Given that you often won't be using standard rectangular screens or the full area of the imaging chip, throw distance range for a given screen size isn't as relevant as it is for most projectors. As a point of reference, however, the range for a 100-inch diagonal 16:10 screen is roughly 9.7 to 15.4 feet. You can use the ProjectorCentral Epson LightScene EV-100 projection calculator to find the throw distance range for the image size you want.

Should you have to position the projector farther away than the optical zoom can handle, the EV-100 adds a digital zoom. When you reach the full telephoto lens setting, the zoom menu shows a warning that you're about to switch to digital zoom, which makes it easy to avoid using it if you prefer not to. With digital zoom included, the total zoom is 2.21x.

As already mentioned, you can point the projector in almost any direction. Mount it on the ceiling, for example, and you can swivel it 360 degrees horizontally, meaning parallel to the ceiling. You can also adjust its pitch over 90 degrees to point straight down to the floor, effectively giving you 180 degrees in pitch if you also rotate it, and you can pivot it 90 degrees on its ball joint to roll to the side and up towards the ceiling, also giving you an effective 180 degrees of roll if you rotate it as well. Epson says the laser engine works without issues in any orientation.

The projector comes with a mount designed for a ceiling or wall. You can also get a $149 track lighting mount or $149 floor stand mount.


Note too that the EV-100 offers three predefined power levels: Normal, Quiet, and Extended. The rated lifetime is 20,000 hours in Normal and Quiet mode, which has both lower fan speed and lower brightness than Normal mode. The rating for Extended mode is 30,000 hours, thanks to its maintaining the same fan speed as Normal mode while delivering similar brightness to Quiet mode. As with many laser projectors, there's also a Custom mode. The Custom settings, from 50 to 100, are roughly equivalent to the percentage of maximum brightness.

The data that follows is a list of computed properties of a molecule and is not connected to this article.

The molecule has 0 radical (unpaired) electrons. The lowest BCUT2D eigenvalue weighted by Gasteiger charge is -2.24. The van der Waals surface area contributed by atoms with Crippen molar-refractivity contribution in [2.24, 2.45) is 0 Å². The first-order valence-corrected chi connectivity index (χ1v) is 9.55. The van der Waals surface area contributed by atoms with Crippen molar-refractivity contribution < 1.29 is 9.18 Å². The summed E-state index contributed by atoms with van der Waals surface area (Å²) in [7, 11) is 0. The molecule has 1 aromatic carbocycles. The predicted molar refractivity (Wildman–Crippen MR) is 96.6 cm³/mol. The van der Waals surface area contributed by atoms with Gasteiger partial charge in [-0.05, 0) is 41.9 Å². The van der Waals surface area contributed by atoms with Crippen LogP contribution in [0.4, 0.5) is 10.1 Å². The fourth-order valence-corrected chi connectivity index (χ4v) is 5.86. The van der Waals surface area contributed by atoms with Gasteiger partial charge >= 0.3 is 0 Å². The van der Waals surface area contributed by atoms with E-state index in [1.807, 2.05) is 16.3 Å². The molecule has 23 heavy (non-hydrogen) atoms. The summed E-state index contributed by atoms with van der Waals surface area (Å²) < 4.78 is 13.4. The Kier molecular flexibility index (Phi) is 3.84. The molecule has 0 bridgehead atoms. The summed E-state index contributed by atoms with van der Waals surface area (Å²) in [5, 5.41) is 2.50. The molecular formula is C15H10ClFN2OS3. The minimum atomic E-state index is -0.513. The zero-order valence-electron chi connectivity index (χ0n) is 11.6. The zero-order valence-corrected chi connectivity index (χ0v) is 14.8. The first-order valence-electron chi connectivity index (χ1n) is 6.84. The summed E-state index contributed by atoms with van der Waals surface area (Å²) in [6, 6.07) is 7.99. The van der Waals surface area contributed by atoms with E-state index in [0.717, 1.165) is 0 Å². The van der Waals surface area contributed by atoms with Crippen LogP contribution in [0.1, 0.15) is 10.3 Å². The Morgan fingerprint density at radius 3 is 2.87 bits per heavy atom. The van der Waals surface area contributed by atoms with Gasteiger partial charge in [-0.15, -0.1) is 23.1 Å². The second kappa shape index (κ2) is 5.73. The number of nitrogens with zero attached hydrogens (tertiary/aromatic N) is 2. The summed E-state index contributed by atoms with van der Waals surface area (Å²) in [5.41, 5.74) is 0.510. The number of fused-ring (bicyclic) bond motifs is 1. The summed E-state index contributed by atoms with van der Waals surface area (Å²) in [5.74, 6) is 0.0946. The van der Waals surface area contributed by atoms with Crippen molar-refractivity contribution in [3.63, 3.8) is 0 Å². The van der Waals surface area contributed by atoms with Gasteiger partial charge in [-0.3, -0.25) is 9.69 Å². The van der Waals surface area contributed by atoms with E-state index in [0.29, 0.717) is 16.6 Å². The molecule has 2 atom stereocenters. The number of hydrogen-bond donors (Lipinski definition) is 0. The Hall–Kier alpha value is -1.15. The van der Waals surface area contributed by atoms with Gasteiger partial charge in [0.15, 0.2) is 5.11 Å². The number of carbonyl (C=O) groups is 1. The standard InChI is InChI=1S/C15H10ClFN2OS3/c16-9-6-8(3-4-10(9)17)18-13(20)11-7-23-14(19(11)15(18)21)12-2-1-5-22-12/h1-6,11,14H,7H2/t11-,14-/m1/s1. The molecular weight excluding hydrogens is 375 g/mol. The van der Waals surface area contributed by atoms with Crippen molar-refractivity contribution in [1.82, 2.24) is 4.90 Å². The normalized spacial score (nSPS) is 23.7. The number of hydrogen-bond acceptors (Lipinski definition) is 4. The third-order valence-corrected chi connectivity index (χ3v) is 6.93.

Key Features

  • Sleek form factor; the EV-100 looks like an oversize white spotlight, letting it blend into the decor in a tony retail store, hotel lobby, or museum exhibit
  • Also available in black as the Epson EV-105
  • Fully sealed laser engine offers 20,000 hours of maintenance-free operation in Normal or Quiet power mode or 30,000 hours in Extended mode
  • 1280 x 800 (WXGA) resolution
  • 2,000 lumen rating using ISO 21118; measured at 2,362 ANSI lumens
  • 3LCD technology ensures equal white and color brightness and no rainbow artifacts
  • Dynamic contrast ratio rated at 2,500,000:1
  • Can be ceiling- or wall-mounted with included mount; optional track lighting mount and floor stand also available
  • When ceiling-mounted, can rotate 360 degrees in yaw (horizontally), up to 90 degrees in pitch and roll, effectively giving up to 180 degrees for both in combination with rotation
  • Can send content by HDMI or by wired or wireless connection
  • Can store content in a recorded playlist locally on an SD card
  • Built-in edge-blending for creating images from multiple projectors with seamless overlap
  • 4-corner correction
  • 1.58x powered optical zoom; 2.21x optical plus digital
  • 3-year, 20,000 hour warranty

Epson EV-100 Performance

The EV-100 offers two color preset modes: Normal and Dynamic, without much difference between the two. Dynamic mode is a touch brighter, at a measured 2,385 ANSI lumens compared with 1,987, but that's barely enough difference to notice. And as is common for 3LCD laser projectors, even the brightest mode offers suitably neutral color, which leaves no compelling argument for picking either one over the other.